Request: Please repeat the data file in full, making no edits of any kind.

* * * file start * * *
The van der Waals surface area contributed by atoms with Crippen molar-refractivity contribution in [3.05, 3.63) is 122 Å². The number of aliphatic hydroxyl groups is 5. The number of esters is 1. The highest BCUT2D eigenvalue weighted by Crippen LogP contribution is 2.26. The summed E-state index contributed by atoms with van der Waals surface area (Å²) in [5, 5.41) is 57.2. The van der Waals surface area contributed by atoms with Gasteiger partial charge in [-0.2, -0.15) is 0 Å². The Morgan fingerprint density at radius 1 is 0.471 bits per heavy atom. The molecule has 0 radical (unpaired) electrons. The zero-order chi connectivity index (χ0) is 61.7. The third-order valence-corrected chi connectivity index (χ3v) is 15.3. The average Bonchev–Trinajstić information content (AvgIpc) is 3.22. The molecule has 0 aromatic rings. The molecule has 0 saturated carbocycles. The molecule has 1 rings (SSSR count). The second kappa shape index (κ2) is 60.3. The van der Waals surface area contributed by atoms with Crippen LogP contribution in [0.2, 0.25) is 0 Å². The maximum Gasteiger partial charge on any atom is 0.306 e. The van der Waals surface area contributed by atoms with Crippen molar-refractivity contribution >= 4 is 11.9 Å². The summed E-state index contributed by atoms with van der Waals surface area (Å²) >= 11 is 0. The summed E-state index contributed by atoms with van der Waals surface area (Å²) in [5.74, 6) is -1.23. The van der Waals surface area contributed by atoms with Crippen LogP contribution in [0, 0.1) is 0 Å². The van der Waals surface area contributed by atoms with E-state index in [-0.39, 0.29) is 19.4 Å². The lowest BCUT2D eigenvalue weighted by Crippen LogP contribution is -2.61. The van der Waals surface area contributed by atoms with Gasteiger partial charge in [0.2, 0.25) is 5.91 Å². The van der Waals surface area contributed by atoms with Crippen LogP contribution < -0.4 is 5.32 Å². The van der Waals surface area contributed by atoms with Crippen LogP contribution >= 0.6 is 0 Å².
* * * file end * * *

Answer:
The van der Waals surface area contributed by atoms with Crippen molar-refractivity contribution in [3.05, 3.63) is 122 Å². The number of aliphatic hydroxyl groups is 5. The number of esters is 1. The highest BCUT2D eigenvalue weighted by Crippen LogP contribution is 2.26. The summed E-state index contributed by atoms with van der Waals surface area (Å²) in [5, 5.41) is 57.2. The van der Waals surface area contributed by atoms with Gasteiger partial charge in [-0.2, -0.15) is 0 Å². The Morgan fingerprint density at radius 1 is 0.471 bits per heavy atom. The molecule has 0 radical (unpaired) electrons. The zero-order chi connectivity index (χ0) is 61.7. The third-order valence-corrected chi connectivity index (χ3v) is 15.3. The average Bonchev–Trinajstić information content (AvgIpc) is 3.22. The molecule has 0 aromatic rings. The molecule has 0 saturated carbocycles. The molecule has 1 rings (SSSR count). The second kappa shape index (κ2) is 60.3. The van der Waals surface area contributed by atoms with Crippen LogP contribution in [0.2, 0.25) is 0 Å². The maximum Gasteiger partial charge on any atom is 0.306 e. The van der Waals surface area contributed by atoms with Crippen molar-refractivity contribution >= 4 is 11.9 Å². The summed E-state index contributed by atoms with van der Waals surface area (Å²) >= 11 is 0. The summed E-state index contributed by atoms with van der Waals surface area (Å²) in [5.74, 6) is -1.23. The van der Waals surface area contributed by atoms with Crippen LogP contribution in [0, 0.1) is 0 Å². The van der Waals surface area contributed by atoms with E-state index in [-0.39, 0.29) is 19.4 Å². The lowest BCUT2D eigenvalue weighted by Crippen LogP contribution is -2.61. The van der Waals surface area contributed by atoms with Gasteiger partial charge in [0.2, 0.25) is 5.91 Å². The van der Waals surface area contributed by atoms with Crippen LogP contribution < -0.4 is 5.32 Å². The van der Waals surface area contributed by atoms with Crippen LogP contribution >= 0.6 is 0 Å².